So why would Trump not simply wait for a more appropriate time?  Because he wanted to send a message: not to Joe Arpaio, not even to the MAGA-hat-wearing mob who roared their approval on Tuesday night.  The target was Paul Manafort, Michael Flynn, and any other witnesses to wrongdoing that is the subject of the Mueller investigation, and the message was: I can pardon whomever I choose to pardon.

The Mueller investigation is at the point where witness testimony starts to accumulate.  The grand jury that was convened three weeks ago has been issuing subpoenas to witnesses, including executives at Manafort’s old lobbying firm, as announced by NBC News late Friday.  Manafort is a person of interest to the investigation for two reasons:

  1. He was present at the June 2016 meeting with Russian officials on the subject of compromising information about Hillary Clinton, and
  2. He has some legal troubles of his own: specifically, work that he did for said lobbying firm on behalf a pro-Russia Ukrainian political party while not registered as a foreign agent, as required by law.

Given Manafort’s legal situation, there is every reason to believe that Mueller has been accumulating information on Manafort’s prior dealings for the purposes of leverage, to encourage Manafort to cooperate as a witness in exchange for immunity or a reduced sentence.  Talking with executives of the firm for which Manafort did his dodgy lobbying work seems to support this.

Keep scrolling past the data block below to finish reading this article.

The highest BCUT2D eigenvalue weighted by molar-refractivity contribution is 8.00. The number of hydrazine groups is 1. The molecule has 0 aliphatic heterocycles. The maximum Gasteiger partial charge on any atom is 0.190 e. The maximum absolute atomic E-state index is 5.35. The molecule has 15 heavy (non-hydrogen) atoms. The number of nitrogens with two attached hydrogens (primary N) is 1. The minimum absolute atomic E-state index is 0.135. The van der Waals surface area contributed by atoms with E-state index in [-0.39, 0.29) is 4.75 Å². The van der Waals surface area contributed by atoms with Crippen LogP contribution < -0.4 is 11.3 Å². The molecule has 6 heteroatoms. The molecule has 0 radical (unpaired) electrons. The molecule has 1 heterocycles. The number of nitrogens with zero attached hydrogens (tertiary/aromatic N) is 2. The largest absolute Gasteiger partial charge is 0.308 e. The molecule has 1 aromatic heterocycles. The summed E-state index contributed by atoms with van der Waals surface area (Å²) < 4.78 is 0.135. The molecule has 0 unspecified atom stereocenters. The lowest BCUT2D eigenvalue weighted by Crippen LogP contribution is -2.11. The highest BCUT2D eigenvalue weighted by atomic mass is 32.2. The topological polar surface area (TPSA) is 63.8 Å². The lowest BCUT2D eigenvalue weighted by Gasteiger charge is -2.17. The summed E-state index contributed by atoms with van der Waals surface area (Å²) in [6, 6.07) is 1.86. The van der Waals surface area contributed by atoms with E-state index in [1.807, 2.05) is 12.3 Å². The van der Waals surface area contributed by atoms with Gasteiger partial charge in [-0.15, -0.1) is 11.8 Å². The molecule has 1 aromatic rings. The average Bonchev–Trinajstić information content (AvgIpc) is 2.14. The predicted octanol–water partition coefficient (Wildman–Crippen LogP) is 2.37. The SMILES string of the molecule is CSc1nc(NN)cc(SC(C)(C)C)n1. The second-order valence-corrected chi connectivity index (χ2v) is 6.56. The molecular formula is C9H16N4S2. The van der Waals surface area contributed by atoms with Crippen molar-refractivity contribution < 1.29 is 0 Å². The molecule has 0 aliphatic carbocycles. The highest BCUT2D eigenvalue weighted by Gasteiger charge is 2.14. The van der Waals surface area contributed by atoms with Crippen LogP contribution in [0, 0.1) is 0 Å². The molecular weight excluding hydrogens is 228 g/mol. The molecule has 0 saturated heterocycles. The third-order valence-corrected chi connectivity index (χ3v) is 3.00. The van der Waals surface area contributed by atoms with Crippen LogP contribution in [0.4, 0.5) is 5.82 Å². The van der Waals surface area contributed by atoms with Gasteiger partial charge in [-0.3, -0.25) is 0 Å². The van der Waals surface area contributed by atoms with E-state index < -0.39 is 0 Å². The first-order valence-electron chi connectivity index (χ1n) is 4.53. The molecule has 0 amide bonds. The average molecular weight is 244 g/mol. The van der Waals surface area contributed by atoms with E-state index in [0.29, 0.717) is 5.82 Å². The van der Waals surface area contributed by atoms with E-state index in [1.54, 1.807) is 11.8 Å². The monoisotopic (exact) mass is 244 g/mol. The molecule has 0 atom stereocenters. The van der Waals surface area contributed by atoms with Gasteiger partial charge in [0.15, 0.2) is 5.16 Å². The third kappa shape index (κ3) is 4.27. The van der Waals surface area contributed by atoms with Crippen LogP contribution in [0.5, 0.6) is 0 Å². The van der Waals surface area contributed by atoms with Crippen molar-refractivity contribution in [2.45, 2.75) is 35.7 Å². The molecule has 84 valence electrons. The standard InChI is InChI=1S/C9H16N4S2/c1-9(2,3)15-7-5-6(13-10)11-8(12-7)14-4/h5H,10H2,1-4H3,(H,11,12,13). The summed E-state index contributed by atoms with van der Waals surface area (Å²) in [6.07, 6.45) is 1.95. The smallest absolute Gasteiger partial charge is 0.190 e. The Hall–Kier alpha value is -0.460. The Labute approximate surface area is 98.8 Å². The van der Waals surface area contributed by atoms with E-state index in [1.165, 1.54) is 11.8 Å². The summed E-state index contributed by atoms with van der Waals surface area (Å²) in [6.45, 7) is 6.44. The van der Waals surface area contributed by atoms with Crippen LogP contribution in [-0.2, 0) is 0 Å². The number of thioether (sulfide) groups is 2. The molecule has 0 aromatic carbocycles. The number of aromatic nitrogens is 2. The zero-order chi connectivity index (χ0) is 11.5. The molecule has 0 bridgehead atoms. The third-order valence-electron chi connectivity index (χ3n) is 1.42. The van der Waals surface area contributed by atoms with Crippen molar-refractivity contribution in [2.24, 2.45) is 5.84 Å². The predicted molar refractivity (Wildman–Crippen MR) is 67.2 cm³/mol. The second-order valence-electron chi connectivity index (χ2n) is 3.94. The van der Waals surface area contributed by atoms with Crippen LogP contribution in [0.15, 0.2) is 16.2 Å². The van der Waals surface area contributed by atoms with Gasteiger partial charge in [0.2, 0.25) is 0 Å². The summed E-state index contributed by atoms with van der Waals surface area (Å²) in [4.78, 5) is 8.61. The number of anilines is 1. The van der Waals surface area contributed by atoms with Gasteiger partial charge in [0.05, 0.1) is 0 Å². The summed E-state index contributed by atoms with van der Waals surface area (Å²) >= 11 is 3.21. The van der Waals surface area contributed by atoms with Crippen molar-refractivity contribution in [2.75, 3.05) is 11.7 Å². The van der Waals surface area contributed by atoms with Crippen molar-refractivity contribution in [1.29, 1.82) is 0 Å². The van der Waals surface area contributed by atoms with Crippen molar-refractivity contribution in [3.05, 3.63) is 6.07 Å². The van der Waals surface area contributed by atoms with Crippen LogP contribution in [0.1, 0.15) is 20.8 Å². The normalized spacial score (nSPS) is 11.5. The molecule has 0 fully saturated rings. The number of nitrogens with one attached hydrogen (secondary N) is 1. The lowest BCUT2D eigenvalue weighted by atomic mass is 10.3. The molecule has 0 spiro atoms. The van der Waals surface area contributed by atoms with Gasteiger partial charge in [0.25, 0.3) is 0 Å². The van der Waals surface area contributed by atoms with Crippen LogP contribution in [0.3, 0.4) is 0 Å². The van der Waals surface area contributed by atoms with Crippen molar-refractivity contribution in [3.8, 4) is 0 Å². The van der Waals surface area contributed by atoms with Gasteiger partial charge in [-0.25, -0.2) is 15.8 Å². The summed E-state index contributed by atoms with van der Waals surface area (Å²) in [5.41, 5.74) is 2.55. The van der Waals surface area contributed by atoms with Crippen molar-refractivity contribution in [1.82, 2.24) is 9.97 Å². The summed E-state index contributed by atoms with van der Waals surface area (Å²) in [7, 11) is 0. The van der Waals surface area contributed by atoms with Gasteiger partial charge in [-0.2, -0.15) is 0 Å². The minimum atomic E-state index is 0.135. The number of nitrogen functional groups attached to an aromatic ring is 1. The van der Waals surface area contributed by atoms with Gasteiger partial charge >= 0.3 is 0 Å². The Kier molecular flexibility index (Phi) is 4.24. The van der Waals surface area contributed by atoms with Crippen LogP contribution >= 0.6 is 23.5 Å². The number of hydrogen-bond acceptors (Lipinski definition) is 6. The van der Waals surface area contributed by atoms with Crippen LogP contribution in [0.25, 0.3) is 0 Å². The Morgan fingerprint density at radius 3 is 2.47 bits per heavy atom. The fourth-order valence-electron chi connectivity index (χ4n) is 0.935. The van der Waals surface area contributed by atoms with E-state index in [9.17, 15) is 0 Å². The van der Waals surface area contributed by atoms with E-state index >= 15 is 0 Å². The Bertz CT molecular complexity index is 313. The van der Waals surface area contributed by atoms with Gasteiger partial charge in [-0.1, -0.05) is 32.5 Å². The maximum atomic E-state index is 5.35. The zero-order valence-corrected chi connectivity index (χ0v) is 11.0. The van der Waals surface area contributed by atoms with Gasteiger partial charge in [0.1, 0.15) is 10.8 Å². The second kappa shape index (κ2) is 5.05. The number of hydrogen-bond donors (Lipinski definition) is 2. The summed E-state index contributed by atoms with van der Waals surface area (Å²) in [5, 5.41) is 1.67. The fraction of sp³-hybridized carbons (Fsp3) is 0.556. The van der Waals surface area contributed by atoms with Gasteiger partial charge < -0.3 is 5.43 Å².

And then, shortly after the NBC News report was released late Friday, the White House announced the Arpaio pardon.  Funny timing, that.

Dangling pardons is something that Richard Nixon did during the Watergate investigation, but the presence of the White House tapes made pardons irrelevant: the tapes were the witness, and so we never found out just how far the power of the pardon could be pushed.  It seems like it’s in for a workout now.  Never one for subtlety when bombast will do, Trump used the pardon of Arpaio to flip the bird at any and all who would check him and his agenda, but also to send a loud message to possible witnesses in the Mueller investigation: I can pardon anyone I want, and nobody can do a thing about it.  And I WILL pardon you, if you dummy up.  

Donald Trump’s pardon of Joe Arpaio is a disgrace to the nation, a travesty, an abuse of power.  And it is legal, and he will get away with it.  Joe Arpaio will remain free.  And, in matters of strict law, he could probably get away with pardoning Manafort, Flynn or any other potential witnesses to the Mueller investigation.  The best (perhaps only) recourse at that point is public outrage.  We cannot rely on a Republican-led Congress to act appropriately on their own — but they will listen if we flood the streets.  Be ready to act on the day after.